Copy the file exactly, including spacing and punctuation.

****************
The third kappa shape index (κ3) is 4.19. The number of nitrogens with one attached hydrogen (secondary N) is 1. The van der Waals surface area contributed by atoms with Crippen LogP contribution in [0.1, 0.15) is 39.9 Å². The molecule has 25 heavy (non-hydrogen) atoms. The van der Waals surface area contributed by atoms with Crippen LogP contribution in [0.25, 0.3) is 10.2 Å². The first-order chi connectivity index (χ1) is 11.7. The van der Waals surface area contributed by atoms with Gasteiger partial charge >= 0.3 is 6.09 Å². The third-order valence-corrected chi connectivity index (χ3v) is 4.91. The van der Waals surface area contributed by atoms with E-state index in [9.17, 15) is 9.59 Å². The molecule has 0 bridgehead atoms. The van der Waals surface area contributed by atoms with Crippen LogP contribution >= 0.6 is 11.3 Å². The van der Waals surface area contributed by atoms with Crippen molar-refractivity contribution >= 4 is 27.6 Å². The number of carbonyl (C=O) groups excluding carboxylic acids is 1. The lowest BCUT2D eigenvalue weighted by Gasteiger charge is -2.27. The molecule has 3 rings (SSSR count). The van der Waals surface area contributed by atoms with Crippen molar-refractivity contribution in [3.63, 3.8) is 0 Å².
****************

The third kappa shape index (κ3) is 4.19. The number of nitrogens with one attached hydrogen (secondary N) is 1. The van der Waals surface area contributed by atoms with Crippen LogP contribution in [0.1, 0.15) is 39.9 Å². The molecule has 25 heavy (non-hydrogen) atoms. The van der Waals surface area contributed by atoms with Crippen LogP contribution in [0.25, 0.3) is 10.2 Å². The first-order chi connectivity index (χ1) is 11.7. The van der Waals surface area contributed by atoms with Gasteiger partial charge >= 0.3 is 6.09 Å². The third-order valence-corrected chi connectivity index (χ3v) is 4.91. The van der Waals surface area contributed by atoms with E-state index in [9.17, 15) is 9.59 Å². The molecule has 0 bridgehead atoms. The van der Waals surface area contributed by atoms with Crippen LogP contribution >= 0.6 is 11.3 Å². The van der Waals surface area contributed by atoms with Crippen molar-refractivity contribution >= 4 is 27.6 Å². The number of carbonyl (C=O) groups excluding carboxylic acids is 1. The lowest BCUT2D eigenvalue weighted by Gasteiger charge is -2.27. The molecule has 3 rings (SSSR count). The van der Waals surface area contributed by atoms with Crippen molar-refractivity contribution in [3.63, 3.8) is 0 Å².